From April 2020, new rules for Capital Gains Tax (CGT) are set to come into place for landlords and those with additional properties in the UK, but are you aware of them?
Currently, CGT is paid after submitting your Self Assessment tax return, no matter how the CGT is incurred. From April 2020 landlords (or those with an additional property) who sell and incur a CGT liability must pay the full amount of CGT owed within 30 days of the completion of the sale.
The rates of CGT will remain the same; for a residential property these are 18% for a basic rate tax payer and 28% for higher and additional rate tax payers. If however, for a basic rate, or even a non-tax payer, the gain is excessive enough to push an individual into higher rates of tax, then the portion of the gain that is within their basic rate band would be taxed at 18% and the remainder at 28%. The annual CGT exemption of £12,000 each can be applied still.
Therefore, people who are selling to realise profit must factor in the payment of CGT that will be owed shortly after completion, as failure to make the payment owed within the 30 days will lead to penalties.
A return must be completed and individuals must calculate whether any CGT is due, taking into account their annual exemption for the year and carrying forward unused losses. Individuals must also apply the correct CGT rate, either 18% or 28%, or a combination of both.
At the end of the tax year, a Self Assessment return must be completed, detailing total income and include the gain realised on the property. The true amount of CGT due will be ascertained and any repayments made or further CGT owed will be collected.
The 30 day period starts at the date of disposal. A return is not required where there is no CGT due, including where a gain is realised but is within the CGT exemption, or a loss has been realised.
At present, no detail has been provided by HMRC as to how to report this gain, but we will be monitoring this. Further detail is expected before the changes are implemented on 6th April 2020.
Private Residence Relief (PRR)
Currently, anyone who sells their main residence and lived in it throughout the period of ownership doesn’t have to pay CGT on any profits realised. To an extent, this relief applies to people who sell a rental property that used to be their former main residence. The relief is applied to the period the resided in the property as well as the final 18 months of ownership, regardless of whether the property is rented out or not in this final period. You therefore need to calculate what proportion of time the property was your main residence to obtain this relief.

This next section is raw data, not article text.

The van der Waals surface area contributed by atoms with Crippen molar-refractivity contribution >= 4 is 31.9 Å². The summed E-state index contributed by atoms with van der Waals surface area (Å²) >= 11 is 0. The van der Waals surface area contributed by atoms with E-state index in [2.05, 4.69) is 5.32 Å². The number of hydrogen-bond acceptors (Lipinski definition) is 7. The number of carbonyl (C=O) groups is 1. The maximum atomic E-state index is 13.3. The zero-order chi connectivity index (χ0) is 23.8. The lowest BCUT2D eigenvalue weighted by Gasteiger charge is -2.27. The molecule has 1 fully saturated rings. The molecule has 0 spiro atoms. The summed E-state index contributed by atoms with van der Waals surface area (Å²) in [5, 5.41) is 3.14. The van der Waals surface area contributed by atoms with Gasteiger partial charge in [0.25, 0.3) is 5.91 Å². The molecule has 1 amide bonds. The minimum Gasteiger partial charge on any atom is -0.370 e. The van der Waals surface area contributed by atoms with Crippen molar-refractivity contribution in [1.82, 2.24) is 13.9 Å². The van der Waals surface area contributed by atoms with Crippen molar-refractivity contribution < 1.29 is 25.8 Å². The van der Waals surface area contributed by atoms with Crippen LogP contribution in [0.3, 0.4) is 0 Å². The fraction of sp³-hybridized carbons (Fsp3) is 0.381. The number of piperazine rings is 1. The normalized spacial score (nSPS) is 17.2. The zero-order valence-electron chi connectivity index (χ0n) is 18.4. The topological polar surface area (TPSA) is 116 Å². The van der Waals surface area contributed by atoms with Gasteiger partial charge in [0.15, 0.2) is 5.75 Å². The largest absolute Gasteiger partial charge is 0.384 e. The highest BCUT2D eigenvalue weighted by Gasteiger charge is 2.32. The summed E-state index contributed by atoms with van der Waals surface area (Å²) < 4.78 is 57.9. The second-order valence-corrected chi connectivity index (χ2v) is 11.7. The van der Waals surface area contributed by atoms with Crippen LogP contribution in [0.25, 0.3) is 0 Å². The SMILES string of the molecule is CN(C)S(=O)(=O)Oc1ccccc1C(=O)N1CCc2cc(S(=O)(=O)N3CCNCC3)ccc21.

The intention in doing so is to give you longer to sell a property after moving out before you are eligible to pay CGT. From April 2020, this 18 month period will be halved to 9 months.
If you qualify for Private Residence Relief, at present you may also qualify for Letting Relief, meaning less, or no CGT is incurred. Letting relief only applies where, at some point during the period of ownership, the property has been let out as residential accommodation. The relief applies where:
- A gain will be realised and Private Residence Relief is available;
- Part or all of the property has been let out as residential accommodation during the period of ownership;
- A gain has arisen due to the property being let out (no longer being a main residence).
Under the new rules, the changes to this relief mean it would only apply to the period of time where the owner(s) occupied the property with the tenants at the same time.
The relief will still be applicable in some cases, but on the whole, it is expected that claims for this relief will be significantly fewer.
There are costs that can be deducted upon the sale of a property, such as Stamp Duty Land Tax paid on purchase, estate agent fees, solicitors fees, improvement costs made during the period of ownership. All of these will help to reduce the realised profit and thus, the potential CGT liability.
The liquidity should not be an issue, as after the sale investors should receive the proceeds. It would be prudent to therefore settle any CGT liabilities before deciding what to do with the capital.
As calculations must be made, individuals should tell their adviser or accountant immediately after the sale to ensure the calculation is undertaken correctly. It may even be beneficial to provide forewarning so that calculations can be prepared, with minor adjustments made upon the sale completion.